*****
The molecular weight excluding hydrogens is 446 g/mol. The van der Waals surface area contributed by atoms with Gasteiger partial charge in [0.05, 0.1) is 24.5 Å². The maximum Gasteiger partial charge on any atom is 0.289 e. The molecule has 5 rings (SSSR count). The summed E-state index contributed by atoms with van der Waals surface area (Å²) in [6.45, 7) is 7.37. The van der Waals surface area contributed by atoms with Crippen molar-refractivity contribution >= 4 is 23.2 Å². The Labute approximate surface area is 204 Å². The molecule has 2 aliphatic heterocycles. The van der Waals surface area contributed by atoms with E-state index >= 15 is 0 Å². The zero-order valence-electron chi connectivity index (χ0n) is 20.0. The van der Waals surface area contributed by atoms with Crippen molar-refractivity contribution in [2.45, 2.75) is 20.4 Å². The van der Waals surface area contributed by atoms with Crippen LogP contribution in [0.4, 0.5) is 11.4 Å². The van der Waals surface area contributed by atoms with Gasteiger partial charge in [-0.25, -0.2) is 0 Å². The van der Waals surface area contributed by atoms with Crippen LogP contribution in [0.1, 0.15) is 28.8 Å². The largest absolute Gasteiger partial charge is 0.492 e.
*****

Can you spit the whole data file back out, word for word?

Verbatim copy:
The molecular weight excluding hydrogens is 446 g/mol. The van der Waals surface area contributed by atoms with Gasteiger partial charge in [0.05, 0.1) is 24.5 Å². The maximum Gasteiger partial charge on any atom is 0.289 e. The molecule has 5 rings (SSSR count). The summed E-state index contributed by atoms with van der Waals surface area (Å²) in [6.45, 7) is 7.37. The van der Waals surface area contributed by atoms with Crippen molar-refractivity contribution >= 4 is 23.2 Å². The Labute approximate surface area is 204 Å². The molecule has 2 aliphatic heterocycles. The van der Waals surface area contributed by atoms with E-state index >= 15 is 0 Å². The zero-order valence-electron chi connectivity index (χ0n) is 20.0. The van der Waals surface area contributed by atoms with Crippen molar-refractivity contribution in [2.45, 2.75) is 20.4 Å². The van der Waals surface area contributed by atoms with Crippen LogP contribution in [0.4, 0.5) is 11.4 Å². The van der Waals surface area contributed by atoms with Gasteiger partial charge in [-0.25, -0.2) is 0 Å². The van der Waals surface area contributed by atoms with Crippen LogP contribution in [0.1, 0.15) is 28.8 Å². The largest absolute Gasteiger partial charge is 0.492 e.